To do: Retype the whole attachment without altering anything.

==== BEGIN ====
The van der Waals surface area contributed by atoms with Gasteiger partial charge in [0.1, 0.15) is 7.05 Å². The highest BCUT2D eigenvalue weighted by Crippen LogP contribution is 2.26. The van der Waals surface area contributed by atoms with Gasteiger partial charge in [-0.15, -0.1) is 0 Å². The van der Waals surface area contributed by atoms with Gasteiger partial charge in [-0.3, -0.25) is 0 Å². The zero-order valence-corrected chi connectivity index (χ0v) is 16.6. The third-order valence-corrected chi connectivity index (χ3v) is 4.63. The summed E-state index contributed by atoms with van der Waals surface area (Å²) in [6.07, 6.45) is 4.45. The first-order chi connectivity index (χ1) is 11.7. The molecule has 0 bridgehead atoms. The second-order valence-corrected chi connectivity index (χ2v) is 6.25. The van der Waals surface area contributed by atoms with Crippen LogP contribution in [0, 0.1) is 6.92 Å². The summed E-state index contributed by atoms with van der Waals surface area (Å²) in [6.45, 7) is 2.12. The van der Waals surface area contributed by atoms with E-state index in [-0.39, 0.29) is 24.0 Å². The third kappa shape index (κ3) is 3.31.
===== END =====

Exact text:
The van der Waals surface area contributed by atoms with Gasteiger partial charge in [0.1, 0.15) is 7.05 Å². The highest BCUT2D eigenvalue weighted by Crippen LogP contribution is 2.26. The van der Waals surface area contributed by atoms with Gasteiger partial charge in [-0.15, -0.1) is 0 Å². The van der Waals surface area contributed by atoms with Gasteiger partial charge in [-0.3, -0.25) is 0 Å². The zero-order valence-corrected chi connectivity index (χ0v) is 16.6. The third-order valence-corrected chi connectivity index (χ3v) is 4.63. The summed E-state index contributed by atoms with van der Waals surface area (Å²) in [6.07, 6.45) is 4.45. The first-order chi connectivity index (χ1) is 11.7. The molecule has 0 bridgehead atoms. The second-order valence-corrected chi connectivity index (χ2v) is 6.25. The van der Waals surface area contributed by atoms with Crippen LogP contribution in [0, 0.1) is 6.92 Å². The summed E-state index contributed by atoms with van der Waals surface area (Å²) in [6.45, 7) is 2.12. The van der Waals surface area contributed by atoms with E-state index in [-0.39, 0.29) is 24.0 Å². The third kappa shape index (κ3) is 3.31.